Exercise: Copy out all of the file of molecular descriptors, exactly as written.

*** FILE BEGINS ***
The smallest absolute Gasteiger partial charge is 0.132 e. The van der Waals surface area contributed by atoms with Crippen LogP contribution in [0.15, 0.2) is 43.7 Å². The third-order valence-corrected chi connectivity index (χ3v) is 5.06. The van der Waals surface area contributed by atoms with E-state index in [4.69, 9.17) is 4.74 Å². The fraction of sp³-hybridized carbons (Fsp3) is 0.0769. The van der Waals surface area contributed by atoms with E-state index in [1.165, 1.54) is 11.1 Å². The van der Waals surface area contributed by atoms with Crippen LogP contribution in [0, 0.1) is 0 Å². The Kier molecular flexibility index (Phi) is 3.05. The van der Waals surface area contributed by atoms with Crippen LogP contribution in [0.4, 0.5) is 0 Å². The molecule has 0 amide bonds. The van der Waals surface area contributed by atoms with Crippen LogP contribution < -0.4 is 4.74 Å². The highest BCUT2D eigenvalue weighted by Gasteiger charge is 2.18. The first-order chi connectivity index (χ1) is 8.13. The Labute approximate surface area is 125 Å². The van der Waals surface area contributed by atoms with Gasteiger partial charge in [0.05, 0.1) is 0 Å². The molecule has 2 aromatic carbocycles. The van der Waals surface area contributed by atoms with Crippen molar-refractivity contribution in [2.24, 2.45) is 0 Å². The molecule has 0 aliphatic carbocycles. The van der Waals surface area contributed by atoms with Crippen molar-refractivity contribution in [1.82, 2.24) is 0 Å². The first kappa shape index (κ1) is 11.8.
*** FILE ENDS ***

The smallest absolute Gasteiger partial charge is 0.132 e. The van der Waals surface area contributed by atoms with Crippen LogP contribution in [0.15, 0.2) is 43.7 Å². The third-order valence-corrected chi connectivity index (χ3v) is 5.06. The van der Waals surface area contributed by atoms with E-state index in [4.69, 9.17) is 4.74 Å². The fraction of sp³-hybridized carbons (Fsp3) is 0.0769. The van der Waals surface area contributed by atoms with E-state index in [1.165, 1.54) is 11.1 Å². The van der Waals surface area contributed by atoms with Crippen LogP contribution in [0, 0.1) is 0 Å². The Kier molecular flexibility index (Phi) is 3.05. The van der Waals surface area contributed by atoms with Crippen LogP contribution in [0.4, 0.5) is 0 Å². The molecule has 0 amide bonds. The van der Waals surface area contributed by atoms with Crippen LogP contribution < -0.4 is 4.74 Å². The highest BCUT2D eigenvalue weighted by Gasteiger charge is 2.18. The first-order chi connectivity index (χ1) is 8.13. The Labute approximate surface area is 125 Å². The van der Waals surface area contributed by atoms with Gasteiger partial charge in [0.05, 0.1) is 0 Å². The molecule has 2 aromatic carbocycles. The van der Waals surface area contributed by atoms with Crippen molar-refractivity contribution in [2.24, 2.45) is 0 Å². The molecule has 0 aliphatic carbocycles. The van der Waals surface area contributed by atoms with Crippen molar-refractivity contribution in [1.82, 2.24) is 0 Å². The first kappa shape index (κ1) is 11.8.